Navigating the Waters of Small Business Ownership: “Coverage Time vs. Rise and Thrive”
I get asked for advice often. Other times I just dole it out mindlessly. Sometimes I feel what I’m saying is so obvious I don’t even want to answer or share – I might insult the other person. And then I realize that it’s only obvious to me (and many of those I’ve known in business for 20-30 years) because we have loads of experience. That doesn’t mean I’m right all the time. Not even close. But I shouldn’t choose not to share for fear of being proven wrong. So I do.
Recently I was in a challenging discussion about time spent in a restaurant operation as an owner… particularly in the earliest days of ownership. Determining the best use of one’s time and how one splits it up amongst competing priorities is a never-ending task.
The Early Days of Boloco:
When Boloco began, the best path of a business owner wasn’t clear cut to me or my partners. For nearly two years, my co-founders and I were constantly present at our restaurant. The thought of leaving our establishment in the hands of employees seemed unthinkable. Someone was always “on” shift. We juggled multiple roles – from serving customers to cleaning counters – all to keep costs low and maintain direct control for fear something would go wrong when we weren’t there.
The Realization and Shift:
Working “in” the business often meant neglecting to work “on” the business. I remember my early efforts to update our expansion plans, crystallize our vision and purpose as well develop systems to help others learn what we were learning were undervalued by my partners. They couldn’t see the immediate value in these activities. It was as though I was playing hooky when I wasn’t washing dishes, manning the grill, or serving guests. However, as time progressed, the importance of these “behind-the-scenes” tasks became evident.
The Evolution of Responsibilities:
Looking back, I barely recall the days of being tied to any one restaurant from open to close. The turning point was recognizing the need to shift from a “coverage mode” to a “rise and thrive mode.” In the early stages of a restaurant leader’s journey, 90% or more of one’s time is usually spent on immediate operational tasks. You are a glorified crew member at best. And it’s a good thing because learning the ins and outs of the business, finding its best cadence and rhythm can’t possibly happen if you hover on the outside looking in without getting your hands dirty. Gradually, the focus for me and later the rest of the senior team shifted towards improving and developing our team and processes versus blending smoothies and rolling burritos, especially as we grew in number of locations.
Rise and Thrive: A Mindset
The transition to spending more time on growth and development is crucial. The goal is to move from being constantly present in the restaurant handling day-to-day operations to empowering a well-trained team to take over these tasks. This shift allows the owner to focus on long-term improvements and strategy. I like to refer to this as the Rise and Thrive mindset.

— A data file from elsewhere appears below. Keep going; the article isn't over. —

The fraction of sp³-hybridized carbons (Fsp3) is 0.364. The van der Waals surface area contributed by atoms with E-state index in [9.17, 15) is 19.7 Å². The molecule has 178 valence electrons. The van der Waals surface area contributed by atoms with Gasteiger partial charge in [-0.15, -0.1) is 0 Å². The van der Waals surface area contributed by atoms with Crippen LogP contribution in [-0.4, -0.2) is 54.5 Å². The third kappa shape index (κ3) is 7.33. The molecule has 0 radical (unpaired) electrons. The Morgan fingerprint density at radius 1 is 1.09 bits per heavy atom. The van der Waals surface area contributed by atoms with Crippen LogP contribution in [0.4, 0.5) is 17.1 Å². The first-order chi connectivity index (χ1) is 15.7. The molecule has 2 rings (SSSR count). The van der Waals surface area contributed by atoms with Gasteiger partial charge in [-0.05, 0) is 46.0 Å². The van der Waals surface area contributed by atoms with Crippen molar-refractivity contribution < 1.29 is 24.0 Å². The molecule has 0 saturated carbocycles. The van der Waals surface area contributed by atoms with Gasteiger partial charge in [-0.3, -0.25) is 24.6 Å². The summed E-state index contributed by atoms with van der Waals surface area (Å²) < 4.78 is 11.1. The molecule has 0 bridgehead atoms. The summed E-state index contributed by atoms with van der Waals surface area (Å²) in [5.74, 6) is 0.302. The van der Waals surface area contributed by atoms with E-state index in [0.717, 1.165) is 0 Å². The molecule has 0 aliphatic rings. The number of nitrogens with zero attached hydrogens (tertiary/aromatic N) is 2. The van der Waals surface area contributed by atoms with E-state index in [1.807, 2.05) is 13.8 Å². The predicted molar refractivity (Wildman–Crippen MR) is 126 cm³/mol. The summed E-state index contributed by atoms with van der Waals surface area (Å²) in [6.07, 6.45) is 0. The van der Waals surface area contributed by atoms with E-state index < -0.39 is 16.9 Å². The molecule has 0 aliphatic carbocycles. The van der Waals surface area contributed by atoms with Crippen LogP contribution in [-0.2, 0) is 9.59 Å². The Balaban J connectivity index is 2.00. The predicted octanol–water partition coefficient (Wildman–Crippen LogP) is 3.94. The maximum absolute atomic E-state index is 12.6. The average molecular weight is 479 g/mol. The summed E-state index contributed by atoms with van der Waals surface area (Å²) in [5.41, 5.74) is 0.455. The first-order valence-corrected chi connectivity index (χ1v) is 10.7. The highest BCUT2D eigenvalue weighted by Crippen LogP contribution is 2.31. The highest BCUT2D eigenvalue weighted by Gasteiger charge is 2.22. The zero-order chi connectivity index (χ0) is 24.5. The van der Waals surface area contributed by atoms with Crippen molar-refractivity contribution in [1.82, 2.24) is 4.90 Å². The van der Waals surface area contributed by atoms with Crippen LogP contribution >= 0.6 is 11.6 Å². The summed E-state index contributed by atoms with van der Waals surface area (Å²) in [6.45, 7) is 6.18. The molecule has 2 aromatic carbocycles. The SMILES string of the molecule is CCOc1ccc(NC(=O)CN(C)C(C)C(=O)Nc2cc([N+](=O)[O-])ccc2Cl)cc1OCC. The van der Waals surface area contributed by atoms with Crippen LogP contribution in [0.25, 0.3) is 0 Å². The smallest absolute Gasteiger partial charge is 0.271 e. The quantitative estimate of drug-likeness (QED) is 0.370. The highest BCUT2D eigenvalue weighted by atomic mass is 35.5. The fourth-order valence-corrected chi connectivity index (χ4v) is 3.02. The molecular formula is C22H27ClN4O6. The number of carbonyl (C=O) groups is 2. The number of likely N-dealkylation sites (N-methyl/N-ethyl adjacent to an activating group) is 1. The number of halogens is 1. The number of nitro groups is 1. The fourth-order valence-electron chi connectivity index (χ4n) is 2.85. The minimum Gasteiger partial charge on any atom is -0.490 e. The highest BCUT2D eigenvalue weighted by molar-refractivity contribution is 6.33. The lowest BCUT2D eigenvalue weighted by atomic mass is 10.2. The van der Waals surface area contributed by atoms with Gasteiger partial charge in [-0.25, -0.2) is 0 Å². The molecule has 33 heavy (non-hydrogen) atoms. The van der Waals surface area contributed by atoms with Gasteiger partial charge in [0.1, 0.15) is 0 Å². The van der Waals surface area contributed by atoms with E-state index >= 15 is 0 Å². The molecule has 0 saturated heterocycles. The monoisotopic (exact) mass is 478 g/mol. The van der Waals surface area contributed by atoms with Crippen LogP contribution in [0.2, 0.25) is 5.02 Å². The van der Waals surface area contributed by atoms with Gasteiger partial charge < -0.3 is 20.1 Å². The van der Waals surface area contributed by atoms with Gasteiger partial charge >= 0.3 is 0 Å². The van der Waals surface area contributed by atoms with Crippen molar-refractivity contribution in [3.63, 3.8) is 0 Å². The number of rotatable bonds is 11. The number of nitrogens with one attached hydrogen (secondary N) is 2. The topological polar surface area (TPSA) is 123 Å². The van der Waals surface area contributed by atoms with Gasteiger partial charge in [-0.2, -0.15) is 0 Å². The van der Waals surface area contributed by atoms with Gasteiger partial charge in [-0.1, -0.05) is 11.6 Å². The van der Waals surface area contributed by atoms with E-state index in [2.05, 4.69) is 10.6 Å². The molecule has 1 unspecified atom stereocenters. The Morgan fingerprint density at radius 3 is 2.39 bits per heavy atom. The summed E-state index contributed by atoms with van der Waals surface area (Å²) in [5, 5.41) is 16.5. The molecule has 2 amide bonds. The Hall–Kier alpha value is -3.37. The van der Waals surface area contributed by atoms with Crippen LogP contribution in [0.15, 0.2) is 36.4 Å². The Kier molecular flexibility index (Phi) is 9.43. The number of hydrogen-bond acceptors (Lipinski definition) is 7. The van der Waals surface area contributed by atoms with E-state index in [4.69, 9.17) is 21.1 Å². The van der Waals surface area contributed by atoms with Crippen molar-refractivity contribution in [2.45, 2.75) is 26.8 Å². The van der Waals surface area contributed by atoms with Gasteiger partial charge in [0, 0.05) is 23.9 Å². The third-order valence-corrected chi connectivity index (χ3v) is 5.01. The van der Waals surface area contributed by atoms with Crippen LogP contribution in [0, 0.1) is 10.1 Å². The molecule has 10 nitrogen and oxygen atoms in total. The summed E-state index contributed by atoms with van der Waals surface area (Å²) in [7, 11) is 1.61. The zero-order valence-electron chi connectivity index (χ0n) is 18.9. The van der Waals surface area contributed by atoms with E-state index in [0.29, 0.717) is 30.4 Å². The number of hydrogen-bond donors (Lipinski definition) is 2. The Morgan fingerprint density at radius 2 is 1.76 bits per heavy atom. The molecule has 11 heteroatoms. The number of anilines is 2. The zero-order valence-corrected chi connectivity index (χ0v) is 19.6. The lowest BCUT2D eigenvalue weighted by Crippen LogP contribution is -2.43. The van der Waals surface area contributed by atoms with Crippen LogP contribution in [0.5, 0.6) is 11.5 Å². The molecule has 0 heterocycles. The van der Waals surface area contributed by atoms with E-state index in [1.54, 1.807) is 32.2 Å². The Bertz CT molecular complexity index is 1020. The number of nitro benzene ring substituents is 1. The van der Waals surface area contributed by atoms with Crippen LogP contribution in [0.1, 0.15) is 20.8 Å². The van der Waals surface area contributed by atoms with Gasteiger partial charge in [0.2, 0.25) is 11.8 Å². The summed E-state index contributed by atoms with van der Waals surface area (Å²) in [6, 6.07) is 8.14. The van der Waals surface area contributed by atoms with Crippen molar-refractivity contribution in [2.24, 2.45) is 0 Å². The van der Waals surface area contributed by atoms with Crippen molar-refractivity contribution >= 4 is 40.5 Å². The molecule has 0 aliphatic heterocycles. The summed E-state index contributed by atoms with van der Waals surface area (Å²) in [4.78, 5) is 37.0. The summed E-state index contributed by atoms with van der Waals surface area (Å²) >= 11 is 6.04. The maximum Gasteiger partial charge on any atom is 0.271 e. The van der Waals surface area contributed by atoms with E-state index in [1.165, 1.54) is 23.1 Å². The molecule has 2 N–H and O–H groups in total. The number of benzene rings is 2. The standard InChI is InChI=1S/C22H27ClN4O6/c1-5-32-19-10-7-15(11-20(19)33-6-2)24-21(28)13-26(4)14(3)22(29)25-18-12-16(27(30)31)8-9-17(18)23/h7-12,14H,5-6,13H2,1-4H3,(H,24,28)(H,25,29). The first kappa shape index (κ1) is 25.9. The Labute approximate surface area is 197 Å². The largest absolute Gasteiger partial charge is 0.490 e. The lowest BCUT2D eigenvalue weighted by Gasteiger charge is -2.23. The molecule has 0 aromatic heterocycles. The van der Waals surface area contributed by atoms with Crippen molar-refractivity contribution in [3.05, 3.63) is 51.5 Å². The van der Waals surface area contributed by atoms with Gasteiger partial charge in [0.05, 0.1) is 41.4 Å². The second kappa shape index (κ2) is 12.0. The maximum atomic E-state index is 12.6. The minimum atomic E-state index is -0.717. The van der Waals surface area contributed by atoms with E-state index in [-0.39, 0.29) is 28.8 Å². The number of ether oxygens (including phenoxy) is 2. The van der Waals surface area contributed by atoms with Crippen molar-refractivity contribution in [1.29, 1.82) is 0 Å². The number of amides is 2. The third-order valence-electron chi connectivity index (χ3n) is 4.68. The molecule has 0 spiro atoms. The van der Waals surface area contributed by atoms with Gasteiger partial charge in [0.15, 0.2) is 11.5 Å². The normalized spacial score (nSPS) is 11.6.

Every mistake in those early days is a chance to build better training systems. As an owner, your role is to learn from these errors – often your own – and develop processes that prevent their recurrence. This proactive approach is far more valuable than simply being present to avoid mistakes where you are essentially punching the clock like everyone else. So while you are in the restaurant, performing tasks that paid hourly team members can also do, make sure your eye is always on constant improvement. Can you say “yes, this is what we improved… “ when someone asks you what positive changes were made last week or in the past month that make the business a better business this week. The Rise and Thrive mindset requires a relentless focus on small, constant improvements… while doing daily tasks. One day when you wake up, your business will be transformed.
The dilemma for a small business owner often lies in deciding whether to cover shifts – which is always demanding attention and often is required – or engage in activities that enable the business and its people to “rise and thrive.” The real job of an owner is to ensure continuous improvement and development, not just to maintain presence and handle day-to-day operations. Sometimes pure exhaustion takes over after too many coverage shifts, and that can lead to an endless pause in rise and thrive activities. The brain needs to be ready to pivot from one mindset to the other in a matter of minutes, and that only happens with practice.
Owning a small business, especially a restaurant, is a journey filled with learning and adaptation. Your role evolves from being an omnipresent figure in the daily operations to a visionary driving growth and improvement. Remember, it’s not just about being present; it’s about what you do to help your business and your team rise and thrive. Embrace this evolution, and you’ll steer your business towards lasting success.